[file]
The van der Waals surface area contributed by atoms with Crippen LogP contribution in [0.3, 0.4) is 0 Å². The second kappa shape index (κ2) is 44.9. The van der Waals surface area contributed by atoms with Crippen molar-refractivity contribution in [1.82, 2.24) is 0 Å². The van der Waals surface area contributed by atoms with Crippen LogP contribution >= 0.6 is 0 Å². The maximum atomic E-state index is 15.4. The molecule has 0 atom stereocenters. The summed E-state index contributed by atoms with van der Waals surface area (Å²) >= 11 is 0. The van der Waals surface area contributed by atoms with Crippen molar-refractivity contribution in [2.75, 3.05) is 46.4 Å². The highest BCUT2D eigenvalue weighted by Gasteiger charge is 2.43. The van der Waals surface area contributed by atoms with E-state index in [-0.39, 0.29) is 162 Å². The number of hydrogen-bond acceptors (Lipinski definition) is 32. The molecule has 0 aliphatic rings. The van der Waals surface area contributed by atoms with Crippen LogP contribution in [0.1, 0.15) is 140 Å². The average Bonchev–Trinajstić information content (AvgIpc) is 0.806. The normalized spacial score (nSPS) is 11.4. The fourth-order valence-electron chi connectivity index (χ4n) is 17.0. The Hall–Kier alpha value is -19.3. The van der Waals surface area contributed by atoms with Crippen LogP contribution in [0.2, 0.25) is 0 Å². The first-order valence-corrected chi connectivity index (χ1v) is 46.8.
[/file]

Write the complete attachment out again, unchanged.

The van der Waals surface area contributed by atoms with Crippen LogP contribution in [0.3, 0.4) is 0 Å². The second kappa shape index (κ2) is 44.9. The van der Waals surface area contributed by atoms with Crippen molar-refractivity contribution in [1.82, 2.24) is 0 Å². The van der Waals surface area contributed by atoms with Crippen LogP contribution >= 0.6 is 0 Å². The maximum atomic E-state index is 15.4. The molecule has 0 atom stereocenters. The summed E-state index contributed by atoms with van der Waals surface area (Å²) >= 11 is 0. The van der Waals surface area contributed by atoms with Crippen molar-refractivity contribution in [2.75, 3.05) is 46.4 Å². The highest BCUT2D eigenvalue weighted by Gasteiger charge is 2.43. The van der Waals surface area contributed by atoms with E-state index in [-0.39, 0.29) is 162 Å². The number of hydrogen-bond acceptors (Lipinski definition) is 32. The molecule has 0 aliphatic rings. The van der Waals surface area contributed by atoms with Crippen LogP contribution in [0.1, 0.15) is 140 Å². The average Bonchev–Trinajstić information content (AvgIpc) is 0.806. The normalized spacial score (nSPS) is 11.4. The fourth-order valence-electron chi connectivity index (χ4n) is 17.0. The Hall–Kier alpha value is -19.3. The van der Waals surface area contributed by atoms with Crippen LogP contribution in [0.2, 0.25) is 0 Å². The first-order valence-corrected chi connectivity index (χ1v) is 46.8.